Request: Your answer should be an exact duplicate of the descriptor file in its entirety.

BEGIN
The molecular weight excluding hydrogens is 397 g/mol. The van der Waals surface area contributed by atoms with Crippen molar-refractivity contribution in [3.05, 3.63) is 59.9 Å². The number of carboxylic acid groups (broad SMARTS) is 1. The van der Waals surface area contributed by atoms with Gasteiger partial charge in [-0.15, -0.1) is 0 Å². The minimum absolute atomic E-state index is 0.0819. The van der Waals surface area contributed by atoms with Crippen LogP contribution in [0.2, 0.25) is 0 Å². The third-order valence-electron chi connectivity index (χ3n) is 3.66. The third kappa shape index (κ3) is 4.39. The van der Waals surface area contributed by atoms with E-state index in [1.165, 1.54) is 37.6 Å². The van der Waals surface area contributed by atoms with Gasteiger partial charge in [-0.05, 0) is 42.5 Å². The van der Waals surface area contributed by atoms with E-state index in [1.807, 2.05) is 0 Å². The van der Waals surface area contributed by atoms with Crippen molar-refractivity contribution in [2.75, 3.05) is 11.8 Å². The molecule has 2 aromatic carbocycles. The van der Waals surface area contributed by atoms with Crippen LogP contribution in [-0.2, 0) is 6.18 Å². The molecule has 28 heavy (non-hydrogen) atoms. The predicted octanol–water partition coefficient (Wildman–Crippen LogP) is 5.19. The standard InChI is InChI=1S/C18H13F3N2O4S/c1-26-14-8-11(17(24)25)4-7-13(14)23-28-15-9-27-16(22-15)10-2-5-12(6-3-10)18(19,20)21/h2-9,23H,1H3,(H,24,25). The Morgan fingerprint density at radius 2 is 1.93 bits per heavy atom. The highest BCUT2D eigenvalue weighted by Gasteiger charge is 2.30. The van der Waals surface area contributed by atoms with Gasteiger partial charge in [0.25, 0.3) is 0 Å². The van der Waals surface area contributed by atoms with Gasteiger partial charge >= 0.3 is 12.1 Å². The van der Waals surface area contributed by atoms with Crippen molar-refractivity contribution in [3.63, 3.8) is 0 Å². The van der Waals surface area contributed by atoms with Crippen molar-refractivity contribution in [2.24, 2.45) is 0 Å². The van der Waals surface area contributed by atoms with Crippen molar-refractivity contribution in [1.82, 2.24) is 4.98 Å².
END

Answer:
The molecular weight excluding hydrogens is 397 g/mol. The van der Waals surface area contributed by atoms with Crippen molar-refractivity contribution in [3.05, 3.63) is 59.9 Å². The number of carboxylic acid groups (broad SMARTS) is 1. The van der Waals surface area contributed by atoms with Gasteiger partial charge in [-0.15, -0.1) is 0 Å². The minimum absolute atomic E-state index is 0.0819. The van der Waals surface area contributed by atoms with Crippen LogP contribution in [0.2, 0.25) is 0 Å². The third-order valence-electron chi connectivity index (χ3n) is 3.66. The third kappa shape index (κ3) is 4.39. The van der Waals surface area contributed by atoms with E-state index in [1.165, 1.54) is 37.6 Å². The van der Waals surface area contributed by atoms with Gasteiger partial charge in [-0.05, 0) is 42.5 Å². The van der Waals surface area contributed by atoms with E-state index in [1.807, 2.05) is 0 Å². The van der Waals surface area contributed by atoms with Crippen molar-refractivity contribution in [2.75, 3.05) is 11.8 Å². The molecule has 2 aromatic carbocycles. The van der Waals surface area contributed by atoms with Crippen LogP contribution in [-0.2, 0) is 6.18 Å². The molecule has 28 heavy (non-hydrogen) atoms. The predicted octanol–water partition coefficient (Wildman–Crippen LogP) is 5.19. The standard InChI is InChI=1S/C18H13F3N2O4S/c1-26-14-8-11(17(24)25)4-7-13(14)23-28-15-9-27-16(22-15)10-2-5-12(6-3-10)18(19,20)21/h2-9,23H,1H3,(H,24,25). The Morgan fingerprint density at radius 2 is 1.93 bits per heavy atom. The highest BCUT2D eigenvalue weighted by Gasteiger charge is 2.30. The van der Waals surface area contributed by atoms with Gasteiger partial charge in [0.25, 0.3) is 0 Å². The van der Waals surface area contributed by atoms with Gasteiger partial charge >= 0.3 is 12.1 Å². The van der Waals surface area contributed by atoms with Crippen molar-refractivity contribution in [3.63, 3.8) is 0 Å². The van der Waals surface area contributed by atoms with Crippen molar-refractivity contribution in [2.24, 2.45) is 0 Å². The van der Waals surface area contributed by atoms with Crippen molar-refractivity contribution in [1.82, 2.24) is 4.98 Å².